Nutrition from a Young Age Affects Adult Spirometric Restriction

The restrictive spirometric pattern is defined as significantly reduced forced vital capacity (FVC) with preserved forced expiratory volume in one second (FEV1)/FVC ratio and is correlated with functional impairment, more comorbidities, and death in adulthood. However, there are limited data pertaining to its early origins. A study published online as part of the ATS 2020 International Conference assessed what early-life risk factors may be associated with spirometric restriction in adulthood.

The study collected data from the Tucson Children’s Respiratory Study (TCRS) population-based birth cohort. Pre-bronchodilator spirometry was performed at ages 22, 26, 32, and 36 years; results were stratified into three groups: normal (FEV1/FVC >10th percentile and FVC >10th percentile), obstructive (FEV1/FVC <10th percentile), and restrictive (FEV1/FVC >10th percentile and FVC <10th percentile). A total of 643 TCRS participants provided data on early-life factors, which were evaluated for their correlations with spirometry patterns later in life. Significant risk factors identified in the TCRS group were replicated in other groups, including BAMSE (n=1,650; lung function available at 24 years) and MAAS (n=411; lung function available at 18 years) cohorts; meta-analyses were conducted of all three groups.

In the TCRS group, patients whose mothers had prenatal nutritional problems (including anemia and excessive emesis) were twice as likely to have spirometric restriction in adulthood. Also in TCRS, an inverse association was observed between birthweight and adult spriometric restriction; this was also observed in the MAAS group. Meta-analyses observed that with every 100 g increase in birthweight, adulthood spirometric restriction risk was decreased by 4%. Across all three cohorts, patients who were underweight during childhood (body mass index [BMI] <5th percentile at any point between ages five and 16 years) were more than three times as likely to have restrictive spirometric pattern in adulthood versus those with normal weight. When assessed on a continuous scale, every one-unit increase in BMI at ages six to eight years lowered adult spirometric restriction risk by 22%.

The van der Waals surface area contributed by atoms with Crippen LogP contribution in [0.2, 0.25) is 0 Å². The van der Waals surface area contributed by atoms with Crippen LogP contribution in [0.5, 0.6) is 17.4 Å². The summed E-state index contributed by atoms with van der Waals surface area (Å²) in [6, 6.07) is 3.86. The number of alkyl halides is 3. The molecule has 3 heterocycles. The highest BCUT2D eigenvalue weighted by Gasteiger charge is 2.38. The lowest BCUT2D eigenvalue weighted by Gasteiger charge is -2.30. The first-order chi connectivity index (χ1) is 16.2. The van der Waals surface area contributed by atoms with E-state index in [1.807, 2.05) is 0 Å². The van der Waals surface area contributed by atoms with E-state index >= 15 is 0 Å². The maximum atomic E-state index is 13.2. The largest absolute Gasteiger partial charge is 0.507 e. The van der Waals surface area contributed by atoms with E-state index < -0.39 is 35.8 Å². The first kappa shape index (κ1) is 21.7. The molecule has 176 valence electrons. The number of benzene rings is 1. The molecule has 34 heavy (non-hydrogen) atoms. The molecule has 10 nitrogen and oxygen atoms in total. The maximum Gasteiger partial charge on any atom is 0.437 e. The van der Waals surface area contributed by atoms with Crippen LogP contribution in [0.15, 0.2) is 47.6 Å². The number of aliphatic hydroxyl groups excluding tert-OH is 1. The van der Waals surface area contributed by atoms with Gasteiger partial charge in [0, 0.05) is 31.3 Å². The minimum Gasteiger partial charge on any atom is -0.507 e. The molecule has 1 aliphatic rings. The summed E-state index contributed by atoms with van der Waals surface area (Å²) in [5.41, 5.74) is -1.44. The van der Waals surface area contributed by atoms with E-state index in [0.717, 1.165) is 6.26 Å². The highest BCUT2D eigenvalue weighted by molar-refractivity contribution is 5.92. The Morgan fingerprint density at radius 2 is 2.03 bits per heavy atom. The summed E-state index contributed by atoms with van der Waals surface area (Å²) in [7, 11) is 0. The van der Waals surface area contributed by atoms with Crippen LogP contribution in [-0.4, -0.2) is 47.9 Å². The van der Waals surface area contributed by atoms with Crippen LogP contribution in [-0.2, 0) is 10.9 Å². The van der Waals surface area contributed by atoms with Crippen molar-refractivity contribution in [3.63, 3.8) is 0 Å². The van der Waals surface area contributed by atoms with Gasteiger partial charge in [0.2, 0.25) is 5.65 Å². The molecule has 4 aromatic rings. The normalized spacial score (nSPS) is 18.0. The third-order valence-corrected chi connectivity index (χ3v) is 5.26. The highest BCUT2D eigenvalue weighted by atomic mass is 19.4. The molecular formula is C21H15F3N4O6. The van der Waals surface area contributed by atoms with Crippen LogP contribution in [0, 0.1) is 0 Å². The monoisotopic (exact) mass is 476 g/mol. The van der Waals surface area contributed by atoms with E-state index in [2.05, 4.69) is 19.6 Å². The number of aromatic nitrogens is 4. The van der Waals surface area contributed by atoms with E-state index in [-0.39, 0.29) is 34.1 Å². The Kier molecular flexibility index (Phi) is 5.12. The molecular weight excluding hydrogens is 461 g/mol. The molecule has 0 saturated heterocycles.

“Poor nutritional status, in utero and throughout childhood, is associated with an increased risk for developing spirometric restriction in adult life. These findings support the role of prenatal/early-life factors as determinants of lung size and underscore the importance of optimal nutritional status early in life for the prevention of spirometric restriction,” the researchers concluded.